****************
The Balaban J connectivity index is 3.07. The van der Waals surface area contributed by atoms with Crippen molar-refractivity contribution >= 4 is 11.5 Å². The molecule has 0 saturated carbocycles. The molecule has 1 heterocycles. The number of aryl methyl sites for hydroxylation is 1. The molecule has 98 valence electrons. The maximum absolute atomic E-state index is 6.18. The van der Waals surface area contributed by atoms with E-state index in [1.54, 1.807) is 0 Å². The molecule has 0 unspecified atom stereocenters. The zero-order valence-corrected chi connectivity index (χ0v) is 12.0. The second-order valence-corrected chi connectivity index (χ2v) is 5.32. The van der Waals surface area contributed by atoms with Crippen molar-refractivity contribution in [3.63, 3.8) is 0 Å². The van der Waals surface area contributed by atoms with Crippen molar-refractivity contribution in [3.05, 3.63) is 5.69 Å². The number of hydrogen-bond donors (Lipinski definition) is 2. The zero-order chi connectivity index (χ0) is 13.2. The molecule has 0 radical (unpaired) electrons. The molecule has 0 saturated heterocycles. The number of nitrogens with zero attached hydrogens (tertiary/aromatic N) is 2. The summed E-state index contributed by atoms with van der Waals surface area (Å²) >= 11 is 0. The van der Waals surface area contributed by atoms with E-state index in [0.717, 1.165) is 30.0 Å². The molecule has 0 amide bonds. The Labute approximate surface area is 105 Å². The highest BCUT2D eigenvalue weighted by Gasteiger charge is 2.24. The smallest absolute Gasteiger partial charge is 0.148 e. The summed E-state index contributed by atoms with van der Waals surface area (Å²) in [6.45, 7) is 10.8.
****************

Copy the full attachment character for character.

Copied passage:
The Balaban J connectivity index is 3.07. The van der Waals surface area contributed by atoms with Crippen molar-refractivity contribution >= 4 is 11.5 Å². The molecule has 0 saturated carbocycles. The molecule has 1 heterocycles. The number of aryl methyl sites for hydroxylation is 1. The molecule has 98 valence electrons. The maximum absolute atomic E-state index is 6.18. The van der Waals surface area contributed by atoms with E-state index in [1.54, 1.807) is 0 Å². The molecule has 0 unspecified atom stereocenters. The zero-order valence-corrected chi connectivity index (χ0v) is 12.0. The second-order valence-corrected chi connectivity index (χ2v) is 5.32. The van der Waals surface area contributed by atoms with Crippen molar-refractivity contribution in [3.63, 3.8) is 0 Å². The van der Waals surface area contributed by atoms with Crippen molar-refractivity contribution in [3.05, 3.63) is 5.69 Å². The number of hydrogen-bond donors (Lipinski definition) is 2. The zero-order chi connectivity index (χ0) is 13.2. The molecule has 0 radical (unpaired) electrons. The molecule has 0 saturated heterocycles. The number of nitrogens with zero attached hydrogens (tertiary/aromatic N) is 2. The summed E-state index contributed by atoms with van der Waals surface area (Å²) >= 11 is 0. The van der Waals surface area contributed by atoms with E-state index in [0.717, 1.165) is 30.0 Å². The molecule has 0 amide bonds. The Labute approximate surface area is 105 Å². The highest BCUT2D eigenvalue weighted by Gasteiger charge is 2.24. The smallest absolute Gasteiger partial charge is 0.148 e. The summed E-state index contributed by atoms with van der Waals surface area (Å²) in [6.45, 7) is 10.8.